— What is Coming? • H. G. Wells

... grown up, and always has grown up ever since, in an entirely independent and obstinate fashion all its own. There was not the slightest use in trying to make its twisty curlicue streets conform to any engineering plan on earth; so those sensible old-time folk didn't try. William Bridges, architect and city surveyor, entrusted with the job, mentions "that part of the city which lies south of Greenwich Lane and North Street, and which was not included in the powers ...
— Greenwich Village • Anna Alice Chapin

... whom the more important works of reference may not be available. The Central Provinces contained only 2337 Sikhs in 1911, of whom the majority were soldiers and the remainder probably timber or other merchants or members of the subordinate engineering service in which Punjabis are largely employed. The following account is taken from Sir Denzil Ibbetson's Census Report of the Punjab ...
— The Tribes and Castes of the Central Provinces of India—Volume I (of IV) • R.V. Russell

... day's carpentering, to have saved her life. She couldn't help Prissy's hair even; for it would kink and curl, and the minute the wind took it "there it was again;" and it was not time yet, thank goodness! to harrow it back and begin in her behalf the remarkable engineering which had laid out for herself that broad highway across all the thrifty and energetic bumps up to Veneration (who knows how much it had had to do with mixing them in one common tingle of mutual and unceasing activity?) and down again from ear to ear. Inside the poor little house you would find ...
— A Summer in Leslie Goldthwaite's Life. • Mrs. A. D. T. Whitney

... our older landscapes there is little or nothing that suggests architectural forms or engineering devices; in the Far West one sees such forms ...
— Time and Change • John Burroughs

... officer. Besides his expeditions to the Blue Mountains, he did much surveying with Lieutenant James Grant in the Lady Nelson. In 1804, he went to England and saw service in several regiments, distinguishing himself greatly in military engineering, amongst his works being the erection of the Nelson Column in Trafalgar Square, the designer of which was Mr. ...
— The Explorers of Australia and their Life-work • Ernest Favenc

... highly industrialized, largely free market economy, with per capita output nearly three-fourths the US figure. Its main economic force is the manufacturing sector—principally the wood, metals, and engineering industries. Trade is important, with the export of goods representing about 30% of GDP. Except for timber and several minerals, Finland depends on imported raw materials, energy, and some components of manufactured goods. Because of the climate, agricultural development is limited to maintaining ...
— The 1991 CIA World Factbook • United States. Central Intelligence Agency.

... over half a century of experience, is on all our products—lenses, microscopes, field glasses, projection apparatus, engineering and other scientific instruments. ...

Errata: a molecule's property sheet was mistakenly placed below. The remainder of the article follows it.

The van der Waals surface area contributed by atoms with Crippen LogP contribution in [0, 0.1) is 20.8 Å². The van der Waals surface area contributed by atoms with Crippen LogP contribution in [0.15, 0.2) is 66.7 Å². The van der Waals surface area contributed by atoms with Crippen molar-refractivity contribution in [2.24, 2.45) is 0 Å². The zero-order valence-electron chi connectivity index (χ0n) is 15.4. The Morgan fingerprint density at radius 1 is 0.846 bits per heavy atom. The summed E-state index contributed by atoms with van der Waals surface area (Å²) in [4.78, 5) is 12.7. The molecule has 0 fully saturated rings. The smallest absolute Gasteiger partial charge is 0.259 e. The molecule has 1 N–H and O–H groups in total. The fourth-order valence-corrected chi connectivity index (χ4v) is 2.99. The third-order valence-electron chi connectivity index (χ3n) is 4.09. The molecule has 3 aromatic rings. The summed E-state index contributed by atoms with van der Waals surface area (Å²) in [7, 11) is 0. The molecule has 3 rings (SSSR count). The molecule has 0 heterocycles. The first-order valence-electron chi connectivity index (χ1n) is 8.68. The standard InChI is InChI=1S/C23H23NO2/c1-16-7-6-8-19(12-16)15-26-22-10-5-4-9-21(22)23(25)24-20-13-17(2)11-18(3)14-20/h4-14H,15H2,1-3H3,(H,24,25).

— Bromide Printing and Enlarging • John A. Tennant

... and that they have given visual proof of their existence and their intelligence through the changes they have produced upon its surface. The other side maintains that Mars is neither inhabited nor habitable, and that what are taken for vast public works and engineering marvels wrought by its industrious inhabitants, are nothing but illusions of the telescope, or delusions of the observer's mind. Both adduce numerous observations, telescopic and spectroscopic, and many arguments, scientific and theoretic, to support their respective contentions, but ...
— Other Worlds - Their Nature, Possibilities and Habitability in the Light of the Latest Discoveries • Garrett P. Serviss

... Havasupais. On returning from the Havasupai village, come out by the Wallapai Trail or ascend the steep cleft of the Hopi Trail. Both ought to be seen and gone over, in order to know something of the engineering skill of these Blue Water Indians. And if you can get hold of it, read Frank Hamilton Cushing's delightful account (in Volume 50 of the Atlantic Monthly) of his trip from Zuni and down the Hopi Trail to the village you have just left. Also, if you ...
— The Grand Canyon of Arizona: How to See It, • George Wharton James

... soldering or welding is applicable to a great variety of work, among which may be mentioned repairs to shafts, locomotive frames, cylinders, and to joints in ships' frames, pipes, boilers, and rails. The use of the process is rapidly extending in engineering works generally. Generators for acetylene soldering or welding must be of ample size to meet the quickly fluctuating demands on them and must be provided with water-seals, and a washer or scrubber and filter capable of arresting all impurities held mechanically ...
— Acetylene, The Principles Of Its Generation And Use • F. H. Leeds and W. J. Atkinson Butterfield

... service station, which can be reached by railway. When the mountain was first discovered several efforts were made to reach the summit, but without success. Major Pike himself recorded his opinion that it would be impossible for any human being to ascend to the summit. In these days of engineering progress there is, however, no such word as "impossible." Several enthusiasts talked as far back as twenty years ago of the possibility of a railroad to the very summit of the once inaccessible peak, and fifteen years ago a survey ...
— My Native Land • James Cox

... would not trouble him much, for "they have no need for fine cooks who have only one potato to their dinner." When a lad, he had been apprenticed to a bobbin turner. Afterwards he picked up some knowledge of engineering; and he had been "well off in his day." He now got a few coppers occasionally from the poor folk about, by grinding knives, and doing little tinkering jobs. Under the window he had a rude bench, with a few rusty tools upon it, and in one corner there was ...